With Greg Carlin, CEO of Rush Street Gaming at G2E 2015
Preface: This past week, I attended the 2015 Global Gaming Expo (G2E) in Las Vegas. This was my eighth time to attend what is the world’s largest annual casino and gambling conference. I’ve had the honor of speaking and appearing on two panel discussions in past years. However, this time I attended solely as a media representative with the intent to report on much of what I learned, and speculate on the direction this sector is headed. The opinions expressed here are entirely my own and do not reflect any of my past or present employers or associates.
[Gaming vs. Gambling: I do not use the terms gaming and gambling interchangeably. Gaming refers to interactive games not involving wagering. Gambling refers to games of chance which including wagering. Hence, when “gaming” is used herein any of my writings, it’s not a euphemism for “gambling.”]
One of the privileges of working at the World Series of Poker every year is getting the opportunity to meet lots of interesting people, many who work in media.
Tatiana Pasalic and I have done numerous interviews together. Our most recent segment was posted at CalvinAyre.com, which appeared just a few days ago at their website.
Writer’s Note: Following PART 1 and PART 2, here’s the story of my favorite dinner of the 2015 World Series of Poker, in other words — my top choice out of 51 such engagements. There’s also a brief interlude of thanks to some friends who presented me with various gift bottles of wine and assorted liquors, which sufficiently swayed me enough to write positive things about them here.
Continuing the countdown from the previous article (READ HERE)….
The best thing about Joe Hachem’s “Ten-Year Victory Anniversary Party,” held on the night of July 5, 2015 wasn’t the food — which was exquisite. It wasn’t the company — which was unforgettable. It wasn’t even the wine and cocktails — which were bountiful and best of all, free. No, the best thing about the evening was the host — Joe Hachem.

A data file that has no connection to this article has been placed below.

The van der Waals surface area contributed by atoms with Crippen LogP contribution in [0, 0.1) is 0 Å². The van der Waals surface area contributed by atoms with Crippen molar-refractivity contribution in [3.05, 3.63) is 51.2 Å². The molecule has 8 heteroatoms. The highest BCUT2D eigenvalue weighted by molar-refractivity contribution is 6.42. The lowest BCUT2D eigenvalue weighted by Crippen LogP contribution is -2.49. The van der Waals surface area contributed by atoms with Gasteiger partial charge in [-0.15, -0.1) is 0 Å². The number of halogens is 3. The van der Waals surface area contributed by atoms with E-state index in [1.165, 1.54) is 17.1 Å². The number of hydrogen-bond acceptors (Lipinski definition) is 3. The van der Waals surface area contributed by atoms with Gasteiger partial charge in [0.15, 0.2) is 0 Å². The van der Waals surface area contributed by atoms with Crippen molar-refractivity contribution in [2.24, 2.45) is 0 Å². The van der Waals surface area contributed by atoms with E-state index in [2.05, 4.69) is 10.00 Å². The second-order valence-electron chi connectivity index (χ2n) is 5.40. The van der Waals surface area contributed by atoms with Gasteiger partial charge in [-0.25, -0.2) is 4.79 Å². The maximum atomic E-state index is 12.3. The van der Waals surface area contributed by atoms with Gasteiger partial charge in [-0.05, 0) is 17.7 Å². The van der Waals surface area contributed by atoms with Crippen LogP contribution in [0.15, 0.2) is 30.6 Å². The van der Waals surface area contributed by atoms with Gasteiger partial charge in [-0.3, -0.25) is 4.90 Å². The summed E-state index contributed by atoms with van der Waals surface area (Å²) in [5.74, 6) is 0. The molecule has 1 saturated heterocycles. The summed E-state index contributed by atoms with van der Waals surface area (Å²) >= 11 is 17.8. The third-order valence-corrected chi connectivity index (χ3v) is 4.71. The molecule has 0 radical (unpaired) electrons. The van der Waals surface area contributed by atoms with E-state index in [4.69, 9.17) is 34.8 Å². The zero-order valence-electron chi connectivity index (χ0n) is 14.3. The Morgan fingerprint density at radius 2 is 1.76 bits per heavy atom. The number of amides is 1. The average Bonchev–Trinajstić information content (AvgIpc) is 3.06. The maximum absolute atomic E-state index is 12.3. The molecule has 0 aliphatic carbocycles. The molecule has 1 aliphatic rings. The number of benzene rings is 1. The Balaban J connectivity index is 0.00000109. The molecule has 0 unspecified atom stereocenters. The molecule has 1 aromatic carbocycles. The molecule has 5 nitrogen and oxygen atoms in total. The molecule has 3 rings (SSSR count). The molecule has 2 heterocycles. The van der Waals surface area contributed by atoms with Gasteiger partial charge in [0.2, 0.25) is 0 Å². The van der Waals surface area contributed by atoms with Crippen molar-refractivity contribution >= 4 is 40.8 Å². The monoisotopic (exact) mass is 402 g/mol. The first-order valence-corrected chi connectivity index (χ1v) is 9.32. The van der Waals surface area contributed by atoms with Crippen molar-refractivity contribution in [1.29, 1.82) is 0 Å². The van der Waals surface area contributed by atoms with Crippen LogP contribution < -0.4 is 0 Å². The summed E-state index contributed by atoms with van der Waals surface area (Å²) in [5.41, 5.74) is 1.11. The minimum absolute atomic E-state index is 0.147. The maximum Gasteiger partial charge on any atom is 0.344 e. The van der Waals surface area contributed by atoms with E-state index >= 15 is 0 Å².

Most of us involved in the poker game know Hachem as the 2005 world poker champion, which was won amidst a thundering chorus of chants, most notably “Aussie, Aussie, Aussie.” Remember, it was Hachem and his vocal entourage of Aussies who unwittingly changed tournament poker forever into the highly interactive spectator sport that it’s become today, with audiences shoehorned around the final table not just cheering like it’s a football game but at times even bantering back and forth with the players. Before the night Hachem won what turned out to be last WSOP gold bracelet ever handed out at the old Binion’s Horseshoe, championship tables were hedged within a far-more subdued atmosphere, similar to what one expects of a gentlemanly chess match, with occasional outbreaks of the requisite golf clap.
But now I’m getting away from myself. Back to the party.
Oh, What a Night! Amazing cast of poker characters — including Tony Hachem, Shane Warne, Chris Moneymaker, Greg Raymer, Joe Hachem, Brian Rast, Daniel Negreanu, Antonio Esfandiari and his Dad, me on the bottom left, and lots of others cool people, too. At the SECOND BEST dinner I attended at the 2015 WSOP What was the best? Read on….
Writer’s Note: First in a series of I don’t know how many articles.
Between May 26 and July 15, I worked 51 consecutive days and nights at the 2015 World Series of Poker.
And I have it easy. Just ask the immigrant who works outdoors and picks lettuce 345 days a year.
Such a schedule might seem excessively long, and it certainly provided yet another annual test of commitment and fortitude, an arduous ordeal which feels slightly tougher each year, first because my boss Caesar keeps on adding more and more gold bracelet events to cover (we hit 68 this year, an all-time high), but fatigue far better explained by losing sight of the evanescent signpost reading “you were once age 50” now a distant blur in the rear-view mirror.
That said, I have a bold confession to make. Yes, I do put in long hours. But I also enjoy some ridiculously long dinner breaks. As the saying goes — work hard, play harder.